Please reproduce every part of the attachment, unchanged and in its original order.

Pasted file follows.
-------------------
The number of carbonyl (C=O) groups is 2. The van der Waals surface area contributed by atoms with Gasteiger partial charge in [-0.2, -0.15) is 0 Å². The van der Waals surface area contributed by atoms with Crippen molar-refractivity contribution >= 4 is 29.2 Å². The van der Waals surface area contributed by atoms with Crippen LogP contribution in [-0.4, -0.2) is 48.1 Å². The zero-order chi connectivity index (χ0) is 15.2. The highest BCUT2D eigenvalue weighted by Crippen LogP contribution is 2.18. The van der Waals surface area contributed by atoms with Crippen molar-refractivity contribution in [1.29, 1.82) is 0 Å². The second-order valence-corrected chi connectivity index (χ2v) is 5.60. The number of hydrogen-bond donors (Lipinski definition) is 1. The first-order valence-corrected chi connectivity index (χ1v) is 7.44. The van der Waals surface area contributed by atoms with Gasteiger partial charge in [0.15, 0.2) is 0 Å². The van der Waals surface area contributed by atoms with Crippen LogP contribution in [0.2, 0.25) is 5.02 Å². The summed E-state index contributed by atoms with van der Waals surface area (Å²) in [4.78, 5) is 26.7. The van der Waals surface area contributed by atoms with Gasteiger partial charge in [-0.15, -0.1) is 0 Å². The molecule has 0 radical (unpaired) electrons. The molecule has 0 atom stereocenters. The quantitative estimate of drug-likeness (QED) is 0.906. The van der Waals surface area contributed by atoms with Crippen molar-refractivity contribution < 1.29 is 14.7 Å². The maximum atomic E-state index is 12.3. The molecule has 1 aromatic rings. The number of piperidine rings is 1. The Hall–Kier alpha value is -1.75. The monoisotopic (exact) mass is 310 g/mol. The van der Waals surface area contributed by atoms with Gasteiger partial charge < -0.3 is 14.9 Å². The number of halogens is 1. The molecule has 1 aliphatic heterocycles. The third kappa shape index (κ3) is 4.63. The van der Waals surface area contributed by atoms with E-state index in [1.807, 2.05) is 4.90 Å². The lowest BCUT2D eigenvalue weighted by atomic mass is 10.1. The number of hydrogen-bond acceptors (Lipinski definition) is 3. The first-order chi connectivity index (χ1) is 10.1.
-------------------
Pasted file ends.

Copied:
The number of carbonyl (C=O) groups is 2. The van der Waals surface area contributed by atoms with Gasteiger partial charge in [-0.2, -0.15) is 0 Å². The van der Waals surface area contributed by atoms with Crippen molar-refractivity contribution >= 4 is 29.2 Å². The van der Waals surface area contributed by atoms with Crippen LogP contribution in [-0.4, -0.2) is 48.1 Å². The zero-order chi connectivity index (χ0) is 15.2. The highest BCUT2D eigenvalue weighted by Crippen LogP contribution is 2.18. The van der Waals surface area contributed by atoms with Crippen molar-refractivity contribution in [1.29, 1.82) is 0 Å². The second-order valence-corrected chi connectivity index (χ2v) is 5.60. The number of hydrogen-bond donors (Lipinski definition) is 1. The first-order valence-corrected chi connectivity index (χ1v) is 7.44. The van der Waals surface area contributed by atoms with Gasteiger partial charge in [0.15, 0.2) is 0 Å². The van der Waals surface area contributed by atoms with Crippen LogP contribution in [0.2, 0.25) is 5.02 Å². The summed E-state index contributed by atoms with van der Waals surface area (Å²) in [4.78, 5) is 26.7. The van der Waals surface area contributed by atoms with Gasteiger partial charge in [-0.15, -0.1) is 0 Å². The molecule has 0 radical (unpaired) electrons. The molecule has 0 atom stereocenters. The quantitative estimate of drug-likeness (QED) is 0.906. The van der Waals surface area contributed by atoms with Crippen molar-refractivity contribution < 1.29 is 14.7 Å². The maximum atomic E-state index is 12.3. The molecule has 1 aromatic rings. The number of piperidine rings is 1. The Hall–Kier alpha value is -1.75. The monoisotopic (exact) mass is 310 g/mol. The van der Waals surface area contributed by atoms with Gasteiger partial charge < -0.3 is 14.9 Å². The number of halogens is 1. The molecule has 1 aliphatic heterocycles. The third kappa shape index (κ3) is 4.63. The van der Waals surface area contributed by atoms with E-state index in [1.807, 2.05) is 4.90 Å². The lowest BCUT2D eigenvalue weighted by atomic mass is 10.1. The number of hydrogen-bond acceptors (Lipinski definition) is 3. The first-order chi connectivity index (χ1) is 10.1.